Early Settlement


History of Jo Daviess County  1904

It is not known, and cannot definitely be ascertained, who were the first occupants of the territory within the bounds of what is now Jo Daviess County.

It is more than probable that what is now known as Galena River was discovered by the French trader Pierre Le Sueur, who is said to have visited the mines long before any permanent settlement was made. That lead-mines existed near the site of the present city of Galena prior to 1810 is fairly well established; but they were worked by the Indians and the product of the mines were used only for the purpose of making bullets. It is also probable that traders and trappers made annual visits to the mines near Galena prior to 1820. There is on file with the Secretary of State at Springfield an old map, published in 1820, wherein Galena River is named "Mine River;" but just how it came to be called Mine River is not definitely known, and it is more than probable that many people visited the mines who left no record of their visit.late John Lorrain, in his life-time, published a short history of Jo Daviess County, in which he says that, "in 1820, one Jesse Shull and Samuel Muir opened a trading-post near the present site of the city of Galena, which was then called January's Point, and by this name was known to the early settlers. The supposition is that, prior to this time, one Thomas H. January, a Pennsylvanian, had a log smelting-furnace somewhere within the limits of Galena, but just where it was it is now impossible to ascertain."

It is probable, also, that Julian Dubuque, after whom the city of Dubuque, Iowa, was named, visited the mines of Galena prior to 1820. It is reasonably certain that the first settlement in the county was made on the banks of Galena River and was occasioned by the mines, but where the first location was is not known and cannot be definitely ascertained. An old copy of the "Gazetteer of Illinois and Missouri," published in 1822, speaks of a small stream twenty miles below Dubuque's mine and about seventy above Rock River, as emptying into the Mississippi, the bank of which stream and the hills are filled with lead-ore of the best quality; and that three miles below the mines is a trader's village, consisting of ten or twelve cabins, and that, at this point, the ore is smelted and sent by boats to New Orleans. It is probable that the trader's village above spoken of was afterwards known as Portage, which is near the junction of the Illinois Central Railroad with the Chicago, Burlington & Quincy and the Chicago Great Western, in Section 35, Town 28, Range 1 West, and being in West Galena. It is claimed that Col. George Davenport, agent of the American Fur Company trading with the Sacs and Foxes, occupied a trading-post at Portage, but just how long he remained there is not known. It is also claimed that the post was afterwards occupied in 1821 by Amos Farrar of the firm of Davenport, Farrar & Farnam, agents of the American Fur Company, but this does not rest upon any recorded evidence. Little attention was at first paid to its agriculture, the mines being the attraction and, like all mining camps, few left any record of their location there.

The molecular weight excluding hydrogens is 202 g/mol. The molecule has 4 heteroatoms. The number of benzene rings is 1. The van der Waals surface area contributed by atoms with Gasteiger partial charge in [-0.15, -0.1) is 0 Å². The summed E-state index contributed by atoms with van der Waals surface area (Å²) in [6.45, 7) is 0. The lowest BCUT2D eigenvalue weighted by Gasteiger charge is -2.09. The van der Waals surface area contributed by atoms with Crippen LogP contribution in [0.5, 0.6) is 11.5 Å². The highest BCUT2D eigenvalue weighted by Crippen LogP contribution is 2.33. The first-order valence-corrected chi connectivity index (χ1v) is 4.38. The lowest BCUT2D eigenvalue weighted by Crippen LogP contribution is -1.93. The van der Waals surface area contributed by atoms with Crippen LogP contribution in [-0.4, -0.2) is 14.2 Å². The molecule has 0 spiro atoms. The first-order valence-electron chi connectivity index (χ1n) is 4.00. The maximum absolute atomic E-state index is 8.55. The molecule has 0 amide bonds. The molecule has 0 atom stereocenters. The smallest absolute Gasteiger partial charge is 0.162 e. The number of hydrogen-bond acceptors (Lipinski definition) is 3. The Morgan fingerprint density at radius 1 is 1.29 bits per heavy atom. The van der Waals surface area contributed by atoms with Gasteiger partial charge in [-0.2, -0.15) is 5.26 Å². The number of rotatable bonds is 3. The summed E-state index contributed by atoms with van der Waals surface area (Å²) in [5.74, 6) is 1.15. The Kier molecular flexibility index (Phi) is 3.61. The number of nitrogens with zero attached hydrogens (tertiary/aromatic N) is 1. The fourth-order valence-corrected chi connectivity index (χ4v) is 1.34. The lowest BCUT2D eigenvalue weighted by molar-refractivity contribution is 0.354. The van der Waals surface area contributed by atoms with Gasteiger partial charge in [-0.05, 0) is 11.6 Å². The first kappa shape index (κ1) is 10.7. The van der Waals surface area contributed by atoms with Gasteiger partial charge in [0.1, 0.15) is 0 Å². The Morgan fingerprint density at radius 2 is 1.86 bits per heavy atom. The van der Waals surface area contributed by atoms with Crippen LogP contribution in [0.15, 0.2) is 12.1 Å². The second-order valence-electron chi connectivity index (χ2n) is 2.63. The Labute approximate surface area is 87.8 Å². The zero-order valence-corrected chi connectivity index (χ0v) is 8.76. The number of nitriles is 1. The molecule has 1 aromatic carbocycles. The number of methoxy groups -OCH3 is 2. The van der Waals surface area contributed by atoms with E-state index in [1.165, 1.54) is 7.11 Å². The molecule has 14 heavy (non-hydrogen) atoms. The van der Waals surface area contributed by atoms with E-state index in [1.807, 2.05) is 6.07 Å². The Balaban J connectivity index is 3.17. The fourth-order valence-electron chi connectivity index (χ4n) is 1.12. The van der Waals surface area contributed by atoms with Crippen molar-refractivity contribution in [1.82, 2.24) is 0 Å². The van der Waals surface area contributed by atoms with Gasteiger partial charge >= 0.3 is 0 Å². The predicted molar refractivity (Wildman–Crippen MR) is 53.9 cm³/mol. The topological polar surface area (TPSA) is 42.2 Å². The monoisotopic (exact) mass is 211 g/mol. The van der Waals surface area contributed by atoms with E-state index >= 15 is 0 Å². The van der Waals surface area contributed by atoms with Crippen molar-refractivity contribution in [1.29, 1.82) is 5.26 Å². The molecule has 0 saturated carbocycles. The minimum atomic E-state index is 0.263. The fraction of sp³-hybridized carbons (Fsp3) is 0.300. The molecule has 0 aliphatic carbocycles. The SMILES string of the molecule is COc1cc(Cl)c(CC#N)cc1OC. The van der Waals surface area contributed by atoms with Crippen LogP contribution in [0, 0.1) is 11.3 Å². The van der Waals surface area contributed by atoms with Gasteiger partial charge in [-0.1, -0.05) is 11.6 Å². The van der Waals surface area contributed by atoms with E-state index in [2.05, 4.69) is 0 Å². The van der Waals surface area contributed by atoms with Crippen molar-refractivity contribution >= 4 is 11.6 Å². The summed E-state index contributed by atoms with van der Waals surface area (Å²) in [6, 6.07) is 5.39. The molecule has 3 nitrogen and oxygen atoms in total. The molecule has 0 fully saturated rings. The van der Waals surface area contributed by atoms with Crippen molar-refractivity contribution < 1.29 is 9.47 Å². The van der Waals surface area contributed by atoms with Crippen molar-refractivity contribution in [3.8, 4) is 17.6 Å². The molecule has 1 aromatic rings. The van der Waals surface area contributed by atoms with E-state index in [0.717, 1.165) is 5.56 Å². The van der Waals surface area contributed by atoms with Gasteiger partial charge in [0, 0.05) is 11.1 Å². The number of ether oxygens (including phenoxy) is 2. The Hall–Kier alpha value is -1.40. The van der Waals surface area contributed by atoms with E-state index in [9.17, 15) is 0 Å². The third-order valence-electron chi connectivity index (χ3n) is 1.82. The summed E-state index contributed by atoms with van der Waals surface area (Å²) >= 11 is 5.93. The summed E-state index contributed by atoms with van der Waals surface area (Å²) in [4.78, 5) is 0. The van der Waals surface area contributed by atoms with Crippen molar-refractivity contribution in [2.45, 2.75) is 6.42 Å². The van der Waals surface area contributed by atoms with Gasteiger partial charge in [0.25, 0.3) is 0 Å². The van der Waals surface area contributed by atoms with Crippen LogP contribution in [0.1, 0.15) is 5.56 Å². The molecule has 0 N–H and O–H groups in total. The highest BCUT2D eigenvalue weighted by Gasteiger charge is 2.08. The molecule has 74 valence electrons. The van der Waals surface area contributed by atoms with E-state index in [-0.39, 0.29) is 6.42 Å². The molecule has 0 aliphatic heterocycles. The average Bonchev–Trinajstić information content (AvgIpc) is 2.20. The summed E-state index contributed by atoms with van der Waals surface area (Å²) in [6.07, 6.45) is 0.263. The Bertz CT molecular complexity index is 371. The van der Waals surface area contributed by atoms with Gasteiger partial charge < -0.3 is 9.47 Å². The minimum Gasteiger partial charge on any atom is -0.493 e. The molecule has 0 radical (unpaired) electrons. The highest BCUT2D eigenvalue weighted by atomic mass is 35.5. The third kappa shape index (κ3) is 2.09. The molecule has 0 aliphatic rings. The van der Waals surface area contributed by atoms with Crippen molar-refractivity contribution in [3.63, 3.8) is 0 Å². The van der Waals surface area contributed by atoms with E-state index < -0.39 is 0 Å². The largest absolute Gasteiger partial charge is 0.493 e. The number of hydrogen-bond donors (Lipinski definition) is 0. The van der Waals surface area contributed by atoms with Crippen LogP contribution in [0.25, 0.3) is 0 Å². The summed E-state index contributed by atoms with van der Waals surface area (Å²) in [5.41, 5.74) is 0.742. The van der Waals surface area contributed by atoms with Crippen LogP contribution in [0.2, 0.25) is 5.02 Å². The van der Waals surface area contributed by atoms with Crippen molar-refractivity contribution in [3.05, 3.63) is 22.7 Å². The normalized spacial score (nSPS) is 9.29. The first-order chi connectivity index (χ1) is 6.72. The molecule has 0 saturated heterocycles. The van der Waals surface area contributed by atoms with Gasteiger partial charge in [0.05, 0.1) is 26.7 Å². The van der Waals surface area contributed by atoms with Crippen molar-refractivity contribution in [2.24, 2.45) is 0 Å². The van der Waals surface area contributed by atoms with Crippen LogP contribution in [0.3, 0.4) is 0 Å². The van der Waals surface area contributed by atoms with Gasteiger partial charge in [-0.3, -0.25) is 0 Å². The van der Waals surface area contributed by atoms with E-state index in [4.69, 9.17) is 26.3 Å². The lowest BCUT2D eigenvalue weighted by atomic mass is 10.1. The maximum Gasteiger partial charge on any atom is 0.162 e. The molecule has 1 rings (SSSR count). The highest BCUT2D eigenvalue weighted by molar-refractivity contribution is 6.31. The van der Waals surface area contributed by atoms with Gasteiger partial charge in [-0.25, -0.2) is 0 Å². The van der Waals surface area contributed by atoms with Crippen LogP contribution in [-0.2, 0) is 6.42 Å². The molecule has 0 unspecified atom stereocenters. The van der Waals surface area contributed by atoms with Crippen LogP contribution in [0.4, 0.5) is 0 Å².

In the years 1822 and '23, emigrants of a more permanent character began to flock to the mines. Among them were a Dr. Samuel C. Muir, Thomas H. January, Amos Farrar, Jesse W. Shull, Francois Barthillier, A. P. Van Matre, D. G. Bates, John Connell, John Ray, James Johnson and others. It is claimed that a Mrs. Adney was the first white woman who came to the mines and located in Galena. In 1824 Lieut. Martin Thomas was appointed Superintendent of the mines on the Upper Mississippi, and authorized to grant leases and permits to smelters and miners, and to farmers. provided they did not interfere with mining interests.

It is claimed that the first white child born in Jo Daviess County was James Smith Hunt, who as born on the 9th day of October, 1824.

There is a fairly well authenticated tradition though not sufficient to amount to a certainty that a white man married an Indian woman, built a log cabin and did some farming near he mouth of the Sinsiniwa River in Jo Daviess County, in the year 1810; but just who he was or where he came from it is impossible to ascertain. Tradition also has it that his squaw-wife informed him that her tribe had determined to kill him, and warned him to flee: but that he refused to heed the warning and was massacred, and that his bones lie buried somewhere near the mouth of the Sinsiniwa River.

From the best information obtainable, it could appear that the first permanent settlement made in Jo Daviess County was upon Lots 10, 11 and 12 in Block 5, east side of Galena River--which lots are directly south the Chicago & Northwestern depot and directly west of the passenger depot of the Illinois Central Railroad--and that the person asking such permanent location was Francois Barthillier (which has been corrupted into "Bouthillier"), and that a street running from said lots up past the residence of General Grant was named after him.  It seems probable that he made such location about the year 1819.  He was an Indian trader, and , a year or so afterwards, moved further north.  It was not for some years after this that Jo Daviess County began to have permanent settlers in any great numbers.  Space will not permit me to give in detail the names of all the settlers who became permanent inhabitants after the year 1820, and no complete list of the the same is obtainable.  

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